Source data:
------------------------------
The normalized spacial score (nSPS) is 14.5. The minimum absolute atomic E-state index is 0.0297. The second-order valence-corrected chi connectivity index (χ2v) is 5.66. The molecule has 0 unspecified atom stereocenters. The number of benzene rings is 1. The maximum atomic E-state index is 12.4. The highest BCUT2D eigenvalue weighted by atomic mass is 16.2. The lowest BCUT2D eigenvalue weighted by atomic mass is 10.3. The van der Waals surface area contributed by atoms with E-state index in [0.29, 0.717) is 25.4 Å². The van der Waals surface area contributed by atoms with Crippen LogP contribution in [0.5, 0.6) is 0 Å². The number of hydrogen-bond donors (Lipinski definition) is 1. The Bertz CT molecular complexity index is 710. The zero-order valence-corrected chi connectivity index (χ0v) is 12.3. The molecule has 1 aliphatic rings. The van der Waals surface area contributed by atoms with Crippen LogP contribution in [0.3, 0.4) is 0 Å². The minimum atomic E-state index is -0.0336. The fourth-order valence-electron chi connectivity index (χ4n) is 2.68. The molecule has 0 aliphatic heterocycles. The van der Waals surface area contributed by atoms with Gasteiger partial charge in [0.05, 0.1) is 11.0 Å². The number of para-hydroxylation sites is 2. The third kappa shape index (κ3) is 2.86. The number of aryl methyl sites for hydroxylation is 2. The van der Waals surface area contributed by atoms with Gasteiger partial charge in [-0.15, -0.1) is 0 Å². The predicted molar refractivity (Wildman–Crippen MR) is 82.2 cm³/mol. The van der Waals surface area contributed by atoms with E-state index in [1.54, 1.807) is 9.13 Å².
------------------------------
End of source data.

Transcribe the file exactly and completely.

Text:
The normalized spacial score (nSPS) is 14.5. The minimum absolute atomic E-state index is 0.0297. The second-order valence-corrected chi connectivity index (χ2v) is 5.66. The molecule has 0 unspecified atom stereocenters. The number of benzene rings is 1. The maximum atomic E-state index is 12.4. The highest BCUT2D eigenvalue weighted by atomic mass is 16.2. The lowest BCUT2D eigenvalue weighted by atomic mass is 10.3. The van der Waals surface area contributed by atoms with E-state index in [0.29, 0.717) is 25.4 Å². The van der Waals surface area contributed by atoms with Crippen LogP contribution in [0.5, 0.6) is 0 Å². The number of hydrogen-bond donors (Lipinski definition) is 1. The Bertz CT molecular complexity index is 710. The zero-order valence-corrected chi connectivity index (χ0v) is 12.3. The molecule has 1 aliphatic rings. The van der Waals surface area contributed by atoms with Crippen LogP contribution in [0.3, 0.4) is 0 Å². The minimum atomic E-state index is -0.0336. The fourth-order valence-electron chi connectivity index (χ4n) is 2.68. The molecule has 0 aliphatic heterocycles. The van der Waals surface area contributed by atoms with Gasteiger partial charge in [0.05, 0.1) is 11.0 Å². The number of para-hydroxylation sites is 2. The third kappa shape index (κ3) is 2.86. The number of aryl methyl sites for hydroxylation is 2. The van der Waals surface area contributed by atoms with Gasteiger partial charge in [-0.15, -0.1) is 0 Å². The predicted molar refractivity (Wildman–Crippen MR) is 82.2 cm³/mol. The van der Waals surface area contributed by atoms with E-state index in [1.54, 1.807) is 9.13 Å².